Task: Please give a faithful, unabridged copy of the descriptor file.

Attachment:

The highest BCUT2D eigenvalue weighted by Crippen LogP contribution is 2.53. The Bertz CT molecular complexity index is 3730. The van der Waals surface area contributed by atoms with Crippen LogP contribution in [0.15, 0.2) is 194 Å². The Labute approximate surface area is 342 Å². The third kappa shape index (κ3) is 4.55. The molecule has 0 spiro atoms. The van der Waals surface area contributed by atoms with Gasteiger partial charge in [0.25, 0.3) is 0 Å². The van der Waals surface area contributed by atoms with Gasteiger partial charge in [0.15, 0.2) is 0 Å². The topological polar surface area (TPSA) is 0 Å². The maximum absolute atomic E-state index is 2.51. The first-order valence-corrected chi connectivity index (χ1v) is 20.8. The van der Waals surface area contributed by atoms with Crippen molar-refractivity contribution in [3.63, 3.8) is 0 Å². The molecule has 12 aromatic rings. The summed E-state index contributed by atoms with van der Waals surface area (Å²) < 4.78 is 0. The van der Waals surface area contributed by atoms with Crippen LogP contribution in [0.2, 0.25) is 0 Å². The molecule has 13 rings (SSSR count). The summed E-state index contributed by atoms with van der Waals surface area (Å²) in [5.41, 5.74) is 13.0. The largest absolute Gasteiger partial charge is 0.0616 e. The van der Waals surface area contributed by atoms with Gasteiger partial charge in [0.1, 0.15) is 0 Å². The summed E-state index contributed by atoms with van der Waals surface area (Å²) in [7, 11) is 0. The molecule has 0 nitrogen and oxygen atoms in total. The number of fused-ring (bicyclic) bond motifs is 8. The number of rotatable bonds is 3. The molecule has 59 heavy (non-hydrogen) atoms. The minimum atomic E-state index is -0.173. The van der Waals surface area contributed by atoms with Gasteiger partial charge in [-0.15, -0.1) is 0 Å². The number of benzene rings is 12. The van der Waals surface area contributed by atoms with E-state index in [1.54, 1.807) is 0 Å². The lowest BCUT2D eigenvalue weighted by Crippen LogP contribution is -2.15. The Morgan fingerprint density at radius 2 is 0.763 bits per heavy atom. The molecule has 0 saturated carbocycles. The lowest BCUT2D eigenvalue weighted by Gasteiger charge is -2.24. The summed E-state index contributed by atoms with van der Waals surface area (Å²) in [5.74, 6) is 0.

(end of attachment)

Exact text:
The highest BCUT2D eigenvalue weighted by Crippen LogP contribution is 2.53. The Bertz CT molecular complexity index is 3730. The van der Waals surface area contributed by atoms with Crippen LogP contribution in [0.15, 0.2) is 194 Å². The Labute approximate surface area is 342 Å². The third kappa shape index (κ3) is 4.55. The molecule has 0 spiro atoms. The van der Waals surface area contributed by atoms with Gasteiger partial charge in [0.25, 0.3) is 0 Å². The van der Waals surface area contributed by atoms with Gasteiger partial charge in [0.15, 0.2) is 0 Å². The topological polar surface area (TPSA) is 0 Å². The maximum absolute atomic E-state index is 2.51. The first-order valence-corrected chi connectivity index (χ1v) is 20.8. The van der Waals surface area contributed by atoms with Crippen molar-refractivity contribution in [3.63, 3.8) is 0 Å². The molecule has 12 aromatic rings. The summed E-state index contributed by atoms with van der Waals surface area (Å²) < 4.78 is 0. The van der Waals surface area contributed by atoms with Crippen LogP contribution in [0.2, 0.25) is 0 Å². The molecule has 13 rings (SSSR count). The summed E-state index contributed by atoms with van der Waals surface area (Å²) in [5.41, 5.74) is 13.0. The largest absolute Gasteiger partial charge is 0.0616 e. The van der Waals surface area contributed by atoms with Gasteiger partial charge in [0.1, 0.15) is 0 Å². The summed E-state index contributed by atoms with van der Waals surface area (Å²) in [7, 11) is 0. The molecule has 0 nitrogen and oxygen atoms in total. The number of fused-ring (bicyclic) bond motifs is 8. The number of rotatable bonds is 3. The molecule has 59 heavy (non-hydrogen) atoms. The minimum atomic E-state index is -0.173. The van der Waals surface area contributed by atoms with Gasteiger partial charge in [-0.15, -0.1) is 0 Å². The number of benzene rings is 12. The van der Waals surface area contributed by atoms with E-state index in [1.54, 1.807) is 0 Å². The lowest BCUT2D eigenvalue weighted by Crippen LogP contribution is -2.15. The Morgan fingerprint density at radius 2 is 0.763 bits per heavy atom. The molecule has 0 saturated carbocycles. The lowest BCUT2D eigenvalue weighted by Gasteiger charge is -2.24. The summed E-state index contributed by atoms with van der Waals surface area (Å²) in [5.74, 6) is 0.